much different when the piece is on a human vs. on a mannequin. When I collaborated with Arica Brown and Consuming Kinetics Dance Company, I saw Comfort/Confine activated in a way that I am really interested in. Since then, I have shown the video documentation of the performance Molecular Memory, alongside the object and I am digging into how performance and this form of documentation have the potential to elevate the

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objects. I hope to have more of these ideas incorporated into my portfolio in the coming months. Thanks so much for this opportunity. An interview by Josh Ryder, curator and Melissa C. Hilborn, curator peripheral.arteries@europe.com

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Brace


Lives and works in Paris, France


13 October 2014 – 18 March 2015: At John Jay College, City University of New York, USA


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Alexandre Dang Lives and works in Paris, France Establishing an effective synergy between Art and Technology, Alexandre Dang's works stress the way in which perception depends on cultural perspectives, accomplishing the difficult task of educating the general public and especially young generations on contemporary environmental and energetic issues. His Dancing Solar Flowers that we'll be discussing in the following pages invite us to rethink about way we perceive not only the environment we inhabit in, but also and especially our role and our relationship with Nature. The power of Dang's approach lies in his incessant research of a point of concurrency of various meanings of beauty to create a coherent and multi-layered narrative: so it's with a real pleasure that I would like to introduce our readers to his stimulating works.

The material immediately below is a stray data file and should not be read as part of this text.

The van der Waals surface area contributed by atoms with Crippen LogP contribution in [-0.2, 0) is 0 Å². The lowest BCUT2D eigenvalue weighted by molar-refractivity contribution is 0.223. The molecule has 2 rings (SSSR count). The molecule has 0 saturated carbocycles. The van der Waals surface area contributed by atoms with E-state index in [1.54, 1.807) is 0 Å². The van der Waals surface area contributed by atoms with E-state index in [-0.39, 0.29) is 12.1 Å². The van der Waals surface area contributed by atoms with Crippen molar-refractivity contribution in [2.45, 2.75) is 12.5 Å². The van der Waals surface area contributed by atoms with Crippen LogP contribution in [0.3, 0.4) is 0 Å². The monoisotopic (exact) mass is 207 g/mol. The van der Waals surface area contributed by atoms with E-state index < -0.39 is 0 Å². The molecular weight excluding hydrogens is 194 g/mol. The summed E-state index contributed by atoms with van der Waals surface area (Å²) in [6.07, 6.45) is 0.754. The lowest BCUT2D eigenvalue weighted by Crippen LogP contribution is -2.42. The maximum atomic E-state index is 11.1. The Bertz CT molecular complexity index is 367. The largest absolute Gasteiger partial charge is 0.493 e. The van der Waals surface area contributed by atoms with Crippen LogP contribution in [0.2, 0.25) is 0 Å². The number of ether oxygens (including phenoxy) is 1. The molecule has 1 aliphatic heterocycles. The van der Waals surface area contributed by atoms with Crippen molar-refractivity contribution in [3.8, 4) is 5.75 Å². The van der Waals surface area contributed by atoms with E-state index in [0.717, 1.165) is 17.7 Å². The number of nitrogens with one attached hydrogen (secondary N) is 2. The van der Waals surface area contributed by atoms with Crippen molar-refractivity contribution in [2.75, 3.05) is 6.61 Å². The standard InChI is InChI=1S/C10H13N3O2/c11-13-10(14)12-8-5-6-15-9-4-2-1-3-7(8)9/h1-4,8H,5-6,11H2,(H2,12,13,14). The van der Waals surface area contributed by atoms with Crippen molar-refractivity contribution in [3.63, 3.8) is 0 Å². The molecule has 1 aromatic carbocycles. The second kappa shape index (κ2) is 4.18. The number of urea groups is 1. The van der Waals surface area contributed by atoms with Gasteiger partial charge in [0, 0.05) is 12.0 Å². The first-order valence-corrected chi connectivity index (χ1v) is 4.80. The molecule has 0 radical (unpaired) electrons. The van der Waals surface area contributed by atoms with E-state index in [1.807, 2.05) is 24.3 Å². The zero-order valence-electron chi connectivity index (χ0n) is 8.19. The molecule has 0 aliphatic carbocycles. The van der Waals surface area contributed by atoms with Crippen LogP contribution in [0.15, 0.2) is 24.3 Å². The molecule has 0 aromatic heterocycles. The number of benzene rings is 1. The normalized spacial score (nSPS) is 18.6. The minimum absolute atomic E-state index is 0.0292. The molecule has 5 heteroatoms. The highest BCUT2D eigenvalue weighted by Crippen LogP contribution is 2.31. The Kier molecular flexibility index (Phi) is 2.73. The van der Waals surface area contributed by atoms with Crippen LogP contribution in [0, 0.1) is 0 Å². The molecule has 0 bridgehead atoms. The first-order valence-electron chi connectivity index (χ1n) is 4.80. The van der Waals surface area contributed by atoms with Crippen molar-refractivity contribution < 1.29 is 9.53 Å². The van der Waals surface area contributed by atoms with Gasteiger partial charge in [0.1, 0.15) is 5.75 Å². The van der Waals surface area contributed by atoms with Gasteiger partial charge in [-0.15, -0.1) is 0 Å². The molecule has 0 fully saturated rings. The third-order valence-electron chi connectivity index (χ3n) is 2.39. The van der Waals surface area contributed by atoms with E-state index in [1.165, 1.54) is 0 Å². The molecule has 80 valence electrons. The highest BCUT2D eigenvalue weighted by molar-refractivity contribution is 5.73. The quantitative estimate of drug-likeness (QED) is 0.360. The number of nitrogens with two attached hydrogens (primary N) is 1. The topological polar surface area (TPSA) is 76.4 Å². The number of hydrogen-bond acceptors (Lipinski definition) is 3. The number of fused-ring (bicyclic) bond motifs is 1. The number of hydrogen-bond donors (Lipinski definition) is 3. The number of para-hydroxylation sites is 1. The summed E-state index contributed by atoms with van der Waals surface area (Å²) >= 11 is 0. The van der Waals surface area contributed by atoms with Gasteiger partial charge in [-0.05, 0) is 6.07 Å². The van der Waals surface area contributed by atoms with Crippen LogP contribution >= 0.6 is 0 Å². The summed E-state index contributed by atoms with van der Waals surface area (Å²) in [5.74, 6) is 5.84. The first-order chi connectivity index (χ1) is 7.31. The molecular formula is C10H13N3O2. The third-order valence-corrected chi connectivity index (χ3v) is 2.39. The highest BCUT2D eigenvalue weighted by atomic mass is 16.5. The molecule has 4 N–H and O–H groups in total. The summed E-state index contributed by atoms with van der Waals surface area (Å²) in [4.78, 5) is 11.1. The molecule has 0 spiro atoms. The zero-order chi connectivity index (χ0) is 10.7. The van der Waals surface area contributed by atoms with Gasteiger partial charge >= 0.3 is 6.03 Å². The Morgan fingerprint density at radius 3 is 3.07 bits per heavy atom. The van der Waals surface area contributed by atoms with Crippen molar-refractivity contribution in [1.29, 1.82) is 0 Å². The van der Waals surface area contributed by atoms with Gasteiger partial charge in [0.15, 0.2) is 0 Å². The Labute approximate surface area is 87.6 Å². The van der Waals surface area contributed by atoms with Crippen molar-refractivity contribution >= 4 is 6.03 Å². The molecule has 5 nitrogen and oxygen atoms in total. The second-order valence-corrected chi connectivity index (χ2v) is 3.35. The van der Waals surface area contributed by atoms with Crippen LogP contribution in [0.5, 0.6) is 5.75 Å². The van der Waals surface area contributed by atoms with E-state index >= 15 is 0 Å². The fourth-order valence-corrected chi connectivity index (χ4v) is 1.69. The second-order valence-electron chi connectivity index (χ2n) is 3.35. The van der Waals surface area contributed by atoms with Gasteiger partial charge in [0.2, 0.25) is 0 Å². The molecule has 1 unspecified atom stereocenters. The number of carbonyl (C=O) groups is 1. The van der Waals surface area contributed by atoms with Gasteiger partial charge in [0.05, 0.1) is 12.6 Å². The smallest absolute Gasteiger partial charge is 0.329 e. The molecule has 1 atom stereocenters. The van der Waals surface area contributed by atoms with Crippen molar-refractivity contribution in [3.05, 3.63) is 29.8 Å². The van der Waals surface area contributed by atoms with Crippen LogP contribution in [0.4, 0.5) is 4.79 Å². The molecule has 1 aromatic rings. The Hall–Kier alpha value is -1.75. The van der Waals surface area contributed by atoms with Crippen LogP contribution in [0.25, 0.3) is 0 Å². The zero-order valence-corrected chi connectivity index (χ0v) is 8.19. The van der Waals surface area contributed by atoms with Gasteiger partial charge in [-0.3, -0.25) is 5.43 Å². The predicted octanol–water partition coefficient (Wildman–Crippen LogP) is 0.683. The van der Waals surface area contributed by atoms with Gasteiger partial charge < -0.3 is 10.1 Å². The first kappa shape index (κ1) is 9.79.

An interview by Josh Ryder, curator and Melissa C. Hilborn, curator

My scientific background gives me also a sort of reading grid on things that surround us, hence perceiving them from a scientific and technological point of view.

peripheral.arteries@europe.com

Hello Alexandre, and welcome to Peripheral ARTeries: to start this interview, would you like to tell us something about your background? You have a solid scientific training and you degreed at the prestigious École Polytechnique in Paris. How has these experiences influence your evolution as an artists and how do they impact on the way you currently conceive and produce your works?

Before starting to elaborate about your production, would you like to tell to our readers something about your process and set up for making your artworks? In particular, what technical aspects do you mainly focus on your work? And how much preparation and time do you put in before and during the process of creating a piece? When viewing my artworks notably the “Dancing Solar Flowers”, public often have a smile: I appreciate this very much, because one aspect of my works is to bring poetry, emotion and in particular smile to people. Everyday's life is difficult enough when viewing all catastrophes and problems that occur just around us and worldwide.

Hello, many thanks for your interest in my work and for asking me questions. To answer this first question, I would say that having a scientific and technological background enables me to conceive and realise some works integrating technological means notably electronics, mechanics, physics etc..